Following the premiere of the documentary Leaving Neverland on HBO, in which two men told their stories about the alleged sexual abuse they received as kids from legendary entertainer Michael Jackson, there has been a call to stop playing the singer’s music publicly.
The Inquisitr previously reported on three Canadian radio stations — Cogeco Media’s CKOI, Rhythme, and The Beat — that have announced that they have stopped playing the King of Pop’s songs “for the time being.” The company made the decision based on feedback from listeners.
Now, a Hollywood-based deejay, Michelle Pesce, has revealed that she will no longer spin MJ’s tunes, and she detailed the reasons why in a lengthy article that she penned for Variety.
Pesce said that, as a DJ, her motto used to be “if all else fails,” play a Jackson song. “Whether you’re a guest who’s 13 or 70, you know Michael Jackson and you dance to Michael Jackson,” she wrote.
While she had been aware of the multiple sexual abuse accusations against him over the years, like everyone else, she explained that she “loved his messages, the music, and the feeling that it created on the dance floor.”
However, last October, after hearing an interview with journalist Maureen Orth about the extensive research she had done over the years on Jackson’s alleged abuse, Pesce began feeling differently about the singer.
“Reality smacked me in the face. Had my own love for — and even need to play — this artist outweighed what countless victims have endured?”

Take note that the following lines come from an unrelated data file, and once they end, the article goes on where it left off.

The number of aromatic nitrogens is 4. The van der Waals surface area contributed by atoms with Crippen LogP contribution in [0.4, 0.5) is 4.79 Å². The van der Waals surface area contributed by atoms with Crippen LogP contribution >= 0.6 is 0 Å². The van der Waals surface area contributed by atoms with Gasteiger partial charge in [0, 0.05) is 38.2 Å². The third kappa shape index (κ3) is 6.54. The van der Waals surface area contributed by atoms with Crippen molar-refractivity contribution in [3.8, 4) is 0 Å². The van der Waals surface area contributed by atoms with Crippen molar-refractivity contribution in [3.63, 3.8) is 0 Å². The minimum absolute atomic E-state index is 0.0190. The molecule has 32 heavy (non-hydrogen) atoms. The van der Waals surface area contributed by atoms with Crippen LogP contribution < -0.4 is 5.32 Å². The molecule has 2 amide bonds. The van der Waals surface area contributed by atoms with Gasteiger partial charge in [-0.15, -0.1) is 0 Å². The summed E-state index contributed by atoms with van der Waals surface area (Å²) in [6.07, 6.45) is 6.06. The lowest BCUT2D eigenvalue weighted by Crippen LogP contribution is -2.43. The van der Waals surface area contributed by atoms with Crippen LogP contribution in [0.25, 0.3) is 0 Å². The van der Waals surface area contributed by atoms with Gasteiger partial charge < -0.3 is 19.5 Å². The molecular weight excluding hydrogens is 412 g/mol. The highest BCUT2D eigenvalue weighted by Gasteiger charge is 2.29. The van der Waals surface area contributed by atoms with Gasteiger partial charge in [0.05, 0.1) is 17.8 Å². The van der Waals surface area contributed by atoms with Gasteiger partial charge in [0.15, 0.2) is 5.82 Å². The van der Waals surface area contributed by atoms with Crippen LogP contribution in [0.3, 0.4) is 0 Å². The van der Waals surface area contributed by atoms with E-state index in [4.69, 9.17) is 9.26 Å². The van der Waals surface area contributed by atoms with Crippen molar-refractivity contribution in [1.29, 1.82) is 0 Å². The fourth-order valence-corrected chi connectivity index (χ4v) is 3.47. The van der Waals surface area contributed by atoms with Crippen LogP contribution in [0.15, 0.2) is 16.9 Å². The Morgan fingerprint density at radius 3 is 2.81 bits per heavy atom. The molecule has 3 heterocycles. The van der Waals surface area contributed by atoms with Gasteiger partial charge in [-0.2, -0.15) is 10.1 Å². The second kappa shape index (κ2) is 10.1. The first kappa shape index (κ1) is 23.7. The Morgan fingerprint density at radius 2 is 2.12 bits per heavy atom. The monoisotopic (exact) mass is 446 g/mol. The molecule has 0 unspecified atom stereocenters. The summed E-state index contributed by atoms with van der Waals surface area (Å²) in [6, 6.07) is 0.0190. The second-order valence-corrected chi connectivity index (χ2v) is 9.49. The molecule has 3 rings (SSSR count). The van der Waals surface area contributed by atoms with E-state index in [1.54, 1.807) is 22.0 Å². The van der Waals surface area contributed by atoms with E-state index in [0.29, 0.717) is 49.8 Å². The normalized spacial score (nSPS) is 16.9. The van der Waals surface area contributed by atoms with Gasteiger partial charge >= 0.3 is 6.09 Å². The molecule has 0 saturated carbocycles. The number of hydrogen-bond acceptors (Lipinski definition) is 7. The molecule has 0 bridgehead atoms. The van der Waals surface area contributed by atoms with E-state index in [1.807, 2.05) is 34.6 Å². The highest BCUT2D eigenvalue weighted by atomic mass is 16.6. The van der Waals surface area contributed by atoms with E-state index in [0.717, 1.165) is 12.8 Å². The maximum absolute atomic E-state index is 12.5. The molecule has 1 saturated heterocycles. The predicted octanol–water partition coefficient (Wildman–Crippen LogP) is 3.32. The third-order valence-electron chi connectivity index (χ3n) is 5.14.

She made the decision to stop playing Jackson’s super popular hits a few months later.
According to Pesce, there is currently a mixed reaction in the DJ community over whether to continue playing Jackson’s catalog of well-known music or not. She said that some of her colleagues have skirted around the issue choosing to only play the music MJ created as a child with his brothers in the Jackson Five.
“We need to try to understand what causes this behavior and go at that with a more evolved approach, rather than just a big middle finger to Michael Jackson,” she said, adding that she hopes someone from the Jackson family will start a “real conversation” about why Michael allegedly behaved inappropriately, discussing whether he was mentally unstable or had untreated trauma.
“But this is bigger than any one person and it is a divisive topic: can you separate the artists from their amazing art? I can’t, and I’d encourage my fellow DJs to follow.”
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Music fans will find out in the upcoming weeks whether Leaving Neverland has encouraged DJs to stop playing Jackson’s music or whether it has had no effect.
As of Tuesday, March 5, the second-largest radio network in the U.S., Cumulus, had not banned Jackson’s music from its stations, noted Variety. However, a rep for the company said that it is up to the individual station’s program directors to make the ultimate decision.
The publication also reached out to iHeartRadio, Spotify, and Apple Music, but all three declined Variety’s request for a comment.